Comfort and Joy? Religion, cognition and mood in Protestants and Jews under Stress

This study examined cognitive aspects of coping with stress, how these related to religiosity, and how they related to outcomes (positive mood and distress). Participants (n=126) were of Protestant or Jewish background, and had all experienced recent major stress. They were assessed on measures of religiosity, religious coping, perception of the consequences of the stressful event, attributions for its occurrence, and distress, intrusive unpleasant thoughts, and positive affect. Religiosity affected ways of thinking about the stressful situation, namely: Belief that G-d is enabling the individual to bear their troubles (religious/spiritual support), belief that it was all for the best, and (more weakly) belief that all is ultimately controlled by G-d. Religiosity affected neither the proportion of positive consequences perceived as outcomes of the event, nor the causal attributions examined. Religious background (Protestant vs. Jewish) had negligible effects on the cognitions measures. Causal pathway analysis suggested that religion-related cognitions might directly affect positive affect, but not distress. Problems of design and interpretation are discussed. The study suggests some cognitively mediated means by which religion may have comforting effects.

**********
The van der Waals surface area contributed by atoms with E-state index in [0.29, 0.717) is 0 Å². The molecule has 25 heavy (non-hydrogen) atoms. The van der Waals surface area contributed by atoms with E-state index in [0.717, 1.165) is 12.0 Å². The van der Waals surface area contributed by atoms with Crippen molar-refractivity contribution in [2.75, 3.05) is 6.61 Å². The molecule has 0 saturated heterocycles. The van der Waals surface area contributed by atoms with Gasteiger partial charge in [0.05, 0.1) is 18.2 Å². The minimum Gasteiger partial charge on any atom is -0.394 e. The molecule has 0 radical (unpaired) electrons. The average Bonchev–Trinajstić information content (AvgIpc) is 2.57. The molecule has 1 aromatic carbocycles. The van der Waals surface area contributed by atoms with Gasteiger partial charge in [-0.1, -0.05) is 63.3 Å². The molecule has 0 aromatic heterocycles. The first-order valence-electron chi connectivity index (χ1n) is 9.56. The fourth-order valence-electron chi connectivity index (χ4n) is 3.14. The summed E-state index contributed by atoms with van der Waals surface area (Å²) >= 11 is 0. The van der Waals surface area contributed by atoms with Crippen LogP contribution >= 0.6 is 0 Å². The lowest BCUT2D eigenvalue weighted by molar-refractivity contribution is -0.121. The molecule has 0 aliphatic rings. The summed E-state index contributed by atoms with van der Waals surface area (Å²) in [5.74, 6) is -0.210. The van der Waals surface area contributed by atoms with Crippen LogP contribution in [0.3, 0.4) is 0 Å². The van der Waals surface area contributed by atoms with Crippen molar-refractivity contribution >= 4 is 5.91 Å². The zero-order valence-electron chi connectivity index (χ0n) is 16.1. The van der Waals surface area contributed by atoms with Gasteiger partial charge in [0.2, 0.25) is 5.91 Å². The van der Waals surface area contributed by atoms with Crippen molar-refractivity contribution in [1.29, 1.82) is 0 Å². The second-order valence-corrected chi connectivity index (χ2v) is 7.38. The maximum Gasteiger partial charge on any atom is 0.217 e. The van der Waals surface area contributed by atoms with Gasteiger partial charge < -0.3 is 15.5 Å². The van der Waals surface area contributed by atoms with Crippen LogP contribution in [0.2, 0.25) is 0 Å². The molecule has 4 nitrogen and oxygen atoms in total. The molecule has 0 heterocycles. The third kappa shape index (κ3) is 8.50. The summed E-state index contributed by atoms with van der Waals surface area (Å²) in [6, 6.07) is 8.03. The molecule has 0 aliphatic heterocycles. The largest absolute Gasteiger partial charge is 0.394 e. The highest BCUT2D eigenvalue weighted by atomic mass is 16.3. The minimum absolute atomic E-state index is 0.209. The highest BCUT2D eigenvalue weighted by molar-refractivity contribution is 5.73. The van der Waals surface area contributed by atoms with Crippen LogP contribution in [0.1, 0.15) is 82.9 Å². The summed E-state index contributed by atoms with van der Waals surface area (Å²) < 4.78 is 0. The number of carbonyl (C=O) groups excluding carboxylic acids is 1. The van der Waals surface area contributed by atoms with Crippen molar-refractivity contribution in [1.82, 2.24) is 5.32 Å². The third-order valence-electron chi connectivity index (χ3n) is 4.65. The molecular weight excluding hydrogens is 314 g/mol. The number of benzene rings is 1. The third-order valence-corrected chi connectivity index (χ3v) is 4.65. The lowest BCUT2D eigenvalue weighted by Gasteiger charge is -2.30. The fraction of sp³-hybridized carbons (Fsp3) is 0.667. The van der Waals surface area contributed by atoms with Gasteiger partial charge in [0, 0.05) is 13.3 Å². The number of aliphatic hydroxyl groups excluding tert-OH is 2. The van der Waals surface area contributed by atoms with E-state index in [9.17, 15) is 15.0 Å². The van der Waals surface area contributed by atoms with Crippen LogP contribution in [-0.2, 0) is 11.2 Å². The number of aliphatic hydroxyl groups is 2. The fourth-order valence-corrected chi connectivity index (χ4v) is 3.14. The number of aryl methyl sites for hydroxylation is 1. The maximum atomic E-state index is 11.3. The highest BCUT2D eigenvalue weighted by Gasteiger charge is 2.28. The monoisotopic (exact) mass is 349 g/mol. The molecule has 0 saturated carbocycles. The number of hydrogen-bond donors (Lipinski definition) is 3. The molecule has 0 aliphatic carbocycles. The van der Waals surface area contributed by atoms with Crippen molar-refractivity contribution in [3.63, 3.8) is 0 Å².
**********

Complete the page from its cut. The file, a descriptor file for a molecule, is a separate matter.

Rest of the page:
Loewenthal, K., MackLeod, A.K., Goldblatt, V., Lubitsh, G. & Valentine, J.D. (2000) Comfort and Joy? Religion, cognition and mood in Protestants and Jews under Stress, Cognition & Emotion, Vol. 14 (3)